March 4, 2012
By Jon Cooper
– It wasn’t supposed to end like this.
Ty Marshall’s final shot, a long three-point attempt, that just beat the buzzer was supposed to hit nothing but net. Then, in overtime, Sasha Goodlett would single-handedly foul out the Maryland frontline, which she’d already put on the brink, and Marshall would continue to drive and score with impunity. The buzzer would go off and Goodlett, the five seniors and the Yellow Jackets would make center court at Greensboro Coliseum theirs, as the band revved up “Up With the White and Gold,” into “I’m a Ramblin’ Wreck From Georgia Tech.” All the while Head Coach MaChelle Joseph would beam and hug her players.
Then Joseph would then lift the trophy high, and hand it to Goodlett, who would give it to Chelsea Regins, who would pass it to LaQuananisha Adams, who would pass it on to Mo Bennett, who would give it to Metra Walthour.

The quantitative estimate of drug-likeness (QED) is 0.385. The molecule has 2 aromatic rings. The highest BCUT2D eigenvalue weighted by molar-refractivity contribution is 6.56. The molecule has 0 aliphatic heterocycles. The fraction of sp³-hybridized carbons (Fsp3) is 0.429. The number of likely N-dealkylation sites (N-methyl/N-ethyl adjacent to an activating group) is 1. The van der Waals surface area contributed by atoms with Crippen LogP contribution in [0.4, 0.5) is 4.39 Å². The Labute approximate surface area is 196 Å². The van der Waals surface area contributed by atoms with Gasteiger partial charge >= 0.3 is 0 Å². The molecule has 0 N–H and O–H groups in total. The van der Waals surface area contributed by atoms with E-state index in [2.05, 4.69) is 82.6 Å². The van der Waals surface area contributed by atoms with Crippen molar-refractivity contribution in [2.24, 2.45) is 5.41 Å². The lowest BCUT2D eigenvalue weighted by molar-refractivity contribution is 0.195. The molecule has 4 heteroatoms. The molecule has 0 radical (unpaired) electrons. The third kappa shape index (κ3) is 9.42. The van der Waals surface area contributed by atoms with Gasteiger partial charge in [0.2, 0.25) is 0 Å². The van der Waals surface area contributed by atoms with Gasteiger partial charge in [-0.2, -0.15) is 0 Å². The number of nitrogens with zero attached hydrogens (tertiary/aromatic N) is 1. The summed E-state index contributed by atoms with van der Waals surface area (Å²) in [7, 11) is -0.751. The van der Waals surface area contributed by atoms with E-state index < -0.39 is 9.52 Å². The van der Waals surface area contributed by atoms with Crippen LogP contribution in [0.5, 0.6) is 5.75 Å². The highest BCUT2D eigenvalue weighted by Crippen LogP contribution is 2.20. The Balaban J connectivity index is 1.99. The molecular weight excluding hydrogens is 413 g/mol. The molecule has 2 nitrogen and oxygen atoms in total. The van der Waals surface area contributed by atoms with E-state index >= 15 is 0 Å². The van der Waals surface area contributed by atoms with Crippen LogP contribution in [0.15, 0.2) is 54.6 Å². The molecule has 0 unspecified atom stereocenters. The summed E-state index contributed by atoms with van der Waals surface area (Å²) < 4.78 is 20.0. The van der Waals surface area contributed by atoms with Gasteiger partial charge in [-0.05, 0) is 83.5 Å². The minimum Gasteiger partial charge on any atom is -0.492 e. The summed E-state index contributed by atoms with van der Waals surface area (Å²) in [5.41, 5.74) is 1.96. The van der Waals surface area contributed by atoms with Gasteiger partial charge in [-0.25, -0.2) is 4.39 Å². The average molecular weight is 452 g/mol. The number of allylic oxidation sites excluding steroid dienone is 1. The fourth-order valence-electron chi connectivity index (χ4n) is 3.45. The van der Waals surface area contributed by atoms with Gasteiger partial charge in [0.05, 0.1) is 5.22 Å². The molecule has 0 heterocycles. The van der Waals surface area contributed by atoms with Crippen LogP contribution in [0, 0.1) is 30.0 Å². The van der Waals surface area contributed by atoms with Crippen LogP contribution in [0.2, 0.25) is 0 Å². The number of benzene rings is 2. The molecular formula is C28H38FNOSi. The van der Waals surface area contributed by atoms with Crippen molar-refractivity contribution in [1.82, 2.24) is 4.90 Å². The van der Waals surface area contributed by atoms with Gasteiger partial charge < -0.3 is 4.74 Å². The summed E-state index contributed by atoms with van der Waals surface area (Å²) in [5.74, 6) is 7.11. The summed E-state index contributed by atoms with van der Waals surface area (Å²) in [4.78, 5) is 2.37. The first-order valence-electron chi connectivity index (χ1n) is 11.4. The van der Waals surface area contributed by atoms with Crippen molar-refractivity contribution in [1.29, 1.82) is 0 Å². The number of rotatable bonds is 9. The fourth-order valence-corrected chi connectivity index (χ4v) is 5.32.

Obviously, it didn’t end that way. Marshall’s three did not go in and, instead, Maryland celebrated its 68-65 victory, celebrating it’s 10th ACC Championship, in the first game since 1993 that did not have either Duke or North Carolina.
“It was just a play set up for our shooters,” said Marshall, who had her third 20-point game of the tournament, scoring a team-high 25 points, giving her 66 for the three days. “Of course, they’re shooters, so (the Terrapins) are guarding them heavy. Time ticking down, we had to get a shot off, the best shot we could.”
Ironically, Marshall’s shot, came from what two days earlier had been the spot where where North Carolina guard Brittany Roundtree’s game-winning three hit the front rim and bounced away, as the Jackets knocked off North Carolina.
The fourth-seeded Yellow Jackets battled the third-seeded Terrapins tooth-and-nail for 40 minutes for the third time this season, in what is becoming one the most dramatic series in the ACC.
Unfortunately, for the Jackets, the third time wasn’t the charm, as for the third time this season Maryland prevailed. The three games were decided by a total of 14 points.